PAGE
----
Choosing the right degree programme
Choosing the right degree programme is an important and sometimes difficult process as there are so many factors that need to be taken into consideration.
The choice of degree programme no longer dictates one's future, as was once the case. Nowadays, the increasingly fast pace of life and the rapid social changes taking place mean that there is a wide range of alternative pathways in terms of both university study and career choices.
The first step in choosing a university degree requires students to rationalise their range of options if it is too broad, and evaluate possible alternatives if the range seems to focus too much on one specific direction.
It is always advisable to avoid choosing a degree based on a long-held childhood dream without researching it thoroughly, and to avoid making snap decisions to quell anxiety. Neither should students let themselves be influenced by friends’ choices or consider only external factors such as the travelling distance to campus or the high employment rates of degrees which are of no real interest to them in terms of content.
There are some important elements to bear in mind in order to make an informed choice. Here are some of them:
It is a good idea to start looking at courses based on your favourite subjects at school. University study is very demanding and it is even more difficult when the topics you are studying do not really interest you.
Knowledge of courses and programmes
Having some knowledge of the programme structure, comparing the plan of study for different degree programes and analysing the syllabus will help you to get a better idea of the type of degree you want to embark on, and understand whether you are truly motivated to undertake it.
Your professional future
The decision about which study programme to follow needs to be based not only on your personal preferences but also on the future careers and professions that the chosen degree can lead to. It is worthwhile bearing in mind that there are highly structured courses that lead to specific, almost obvious careers, and courses that instead open the door to a wide variety of careers: both possibilities must be evaluated carefully, without feeling daunted either by the rigidity of the study programmes or by a flexibility that sometimes risks being perceived as not conducive to pursuing a specific professional career.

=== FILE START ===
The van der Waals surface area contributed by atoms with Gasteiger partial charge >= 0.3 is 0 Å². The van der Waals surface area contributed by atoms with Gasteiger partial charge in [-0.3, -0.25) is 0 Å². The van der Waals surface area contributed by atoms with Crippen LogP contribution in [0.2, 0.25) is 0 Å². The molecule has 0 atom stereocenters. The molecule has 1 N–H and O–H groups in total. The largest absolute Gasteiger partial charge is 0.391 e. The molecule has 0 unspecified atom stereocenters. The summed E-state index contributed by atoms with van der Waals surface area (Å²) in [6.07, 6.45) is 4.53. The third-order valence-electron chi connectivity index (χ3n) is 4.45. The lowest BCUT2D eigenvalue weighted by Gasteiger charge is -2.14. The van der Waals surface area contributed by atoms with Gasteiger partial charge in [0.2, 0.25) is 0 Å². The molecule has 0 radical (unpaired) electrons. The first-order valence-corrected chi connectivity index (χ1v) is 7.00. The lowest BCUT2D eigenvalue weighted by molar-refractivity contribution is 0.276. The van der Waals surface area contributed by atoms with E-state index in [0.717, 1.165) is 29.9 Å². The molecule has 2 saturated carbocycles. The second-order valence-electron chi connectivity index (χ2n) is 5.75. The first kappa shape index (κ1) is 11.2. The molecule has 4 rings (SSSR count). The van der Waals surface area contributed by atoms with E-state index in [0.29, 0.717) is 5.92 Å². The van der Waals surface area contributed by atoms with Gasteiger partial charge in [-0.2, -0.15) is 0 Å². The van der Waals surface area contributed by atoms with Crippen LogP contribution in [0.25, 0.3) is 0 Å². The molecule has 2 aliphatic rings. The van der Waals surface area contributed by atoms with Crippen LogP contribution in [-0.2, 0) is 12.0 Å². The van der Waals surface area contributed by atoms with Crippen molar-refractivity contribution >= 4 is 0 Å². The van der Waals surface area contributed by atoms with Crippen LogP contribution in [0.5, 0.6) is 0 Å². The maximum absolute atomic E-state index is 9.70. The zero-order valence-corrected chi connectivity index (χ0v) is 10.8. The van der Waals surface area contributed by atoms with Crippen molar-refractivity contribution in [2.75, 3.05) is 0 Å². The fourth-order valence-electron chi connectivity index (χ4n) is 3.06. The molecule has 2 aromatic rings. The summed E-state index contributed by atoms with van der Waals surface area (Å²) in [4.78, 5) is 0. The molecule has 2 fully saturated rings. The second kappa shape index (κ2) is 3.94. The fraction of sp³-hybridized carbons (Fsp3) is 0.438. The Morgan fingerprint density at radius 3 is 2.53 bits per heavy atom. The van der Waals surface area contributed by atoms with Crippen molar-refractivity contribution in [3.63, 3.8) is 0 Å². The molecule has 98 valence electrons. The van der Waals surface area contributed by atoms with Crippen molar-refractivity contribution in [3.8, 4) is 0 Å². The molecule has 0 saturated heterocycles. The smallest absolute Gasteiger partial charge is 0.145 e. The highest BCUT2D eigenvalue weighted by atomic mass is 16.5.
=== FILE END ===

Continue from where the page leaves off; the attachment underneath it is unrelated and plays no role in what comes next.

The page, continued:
The chances of finding a job that matches your qualification will depend very much on your acquired educational achievements, skills and ability to seize any training opportunities which might prove useful for creating an excellent CV.
If you prefer to take into consideration career prospects when deciding which study programme to embark on, it is advisable to speak to careers advisers, or seek information in leading publications and accredited statistical analyses.In any case, talking to careers advisers and your own teachers is always useful when choosing your degree programme.
In order to make an informed choice, you can use the online tools that the University provides to students who are unsure about their futures, or to those who simply need more information to help them make a choice.
Admission to all degree programmes is through a selective or self-assessment test. Therefore when choosing a degree programme it is advisable to have a ‘plan B’ in case you are not admitted onto your chosen degree programme.
If you wish to resit the admission test the following year, the most sensible thing to do is to enrol on a course where the exams match your aspirations, and seek advice from the course coordinator or tutors about which exams it is advisable to take to have the best chance of getting them validated towards your preferred degree programme.
Some courses with a cap on admissions have an extremely limited number of places compared to the number of applications and you must bear in mind the possibility of not being admitted the following year either. Should this happen you will need to analyse the situation realistically and decide whether to change direction completely and opt for something else that also interests you, or follow the type of studies which most closely match your original aspirations. In this case too, it may be useful to speak to professors and course coordinators in order to help you make a decision.
Sometimes the idea you had when you first choose your programme of studies does not correspond to reality or, in some cases, you will realise that you have a preference for studying different subjects to those which appealed to you at the start.
This does not mean that your academic future is irretrievably jeopardised: the important thing is to evaluate your next option even more carefully, by speaking to professors, tutors or to the coordinators of degree programmes which interest you.
Once you have chosen your new programme, check if any of the exams you have previously passed can be recognised and validated. Changing degree programme is not like starting from scratch: see it as a learning experience.
Come along to the University and take part in the meetings and events organised by COSP: open days, area meetings, information seminars for parents, workshops and the Saloni dello Studente (Student Fairs).